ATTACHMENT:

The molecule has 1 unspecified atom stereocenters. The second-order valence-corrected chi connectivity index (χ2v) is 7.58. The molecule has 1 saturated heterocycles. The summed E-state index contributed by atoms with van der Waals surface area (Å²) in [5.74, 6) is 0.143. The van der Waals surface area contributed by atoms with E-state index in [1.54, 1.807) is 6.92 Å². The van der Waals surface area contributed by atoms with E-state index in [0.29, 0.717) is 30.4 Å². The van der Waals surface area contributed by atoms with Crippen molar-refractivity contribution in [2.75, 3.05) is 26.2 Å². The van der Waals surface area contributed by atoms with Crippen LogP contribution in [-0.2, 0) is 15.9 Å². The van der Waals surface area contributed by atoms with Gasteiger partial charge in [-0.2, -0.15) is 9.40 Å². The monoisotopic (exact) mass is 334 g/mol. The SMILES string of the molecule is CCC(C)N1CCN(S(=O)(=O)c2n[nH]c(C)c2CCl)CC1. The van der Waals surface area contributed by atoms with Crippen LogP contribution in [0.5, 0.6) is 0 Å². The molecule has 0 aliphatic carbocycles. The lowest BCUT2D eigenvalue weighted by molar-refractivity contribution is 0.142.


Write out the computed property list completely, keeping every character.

The molecule has 1 unspecified atom stereocenters. The second-order valence-corrected chi connectivity index (χ2v) is 7.58. The molecule has 1 saturated heterocycles. The summed E-state index contributed by atoms with van der Waals surface area (Å²) in [5.74, 6) is 0.143. The van der Waals surface area contributed by atoms with E-state index in [1.54, 1.807) is 6.92 Å². The van der Waals surface area contributed by atoms with E-state index in [0.29, 0.717) is 30.4 Å². The van der Waals surface area contributed by atoms with Crippen molar-refractivity contribution in [2.75, 3.05) is 26.2 Å². The van der Waals surface area contributed by atoms with Crippen LogP contribution in [-0.2, 0) is 15.9 Å². The van der Waals surface area contributed by atoms with Gasteiger partial charge in [-0.2, -0.15) is 9.40 Å². The monoisotopic (exact) mass is 334 g/mol. The SMILES string of the molecule is CCC(C)N1CCN(S(=O)(=O)c2n[nH]c(C)c2CCl)CC1. The van der Waals surface area contributed by atoms with Crippen LogP contribution in [0.5, 0.6) is 0 Å². The molecule has 0 aliphatic carbocycles. The lowest BCUT2D eigenvalue weighted by molar-refractivity contribution is 0.142.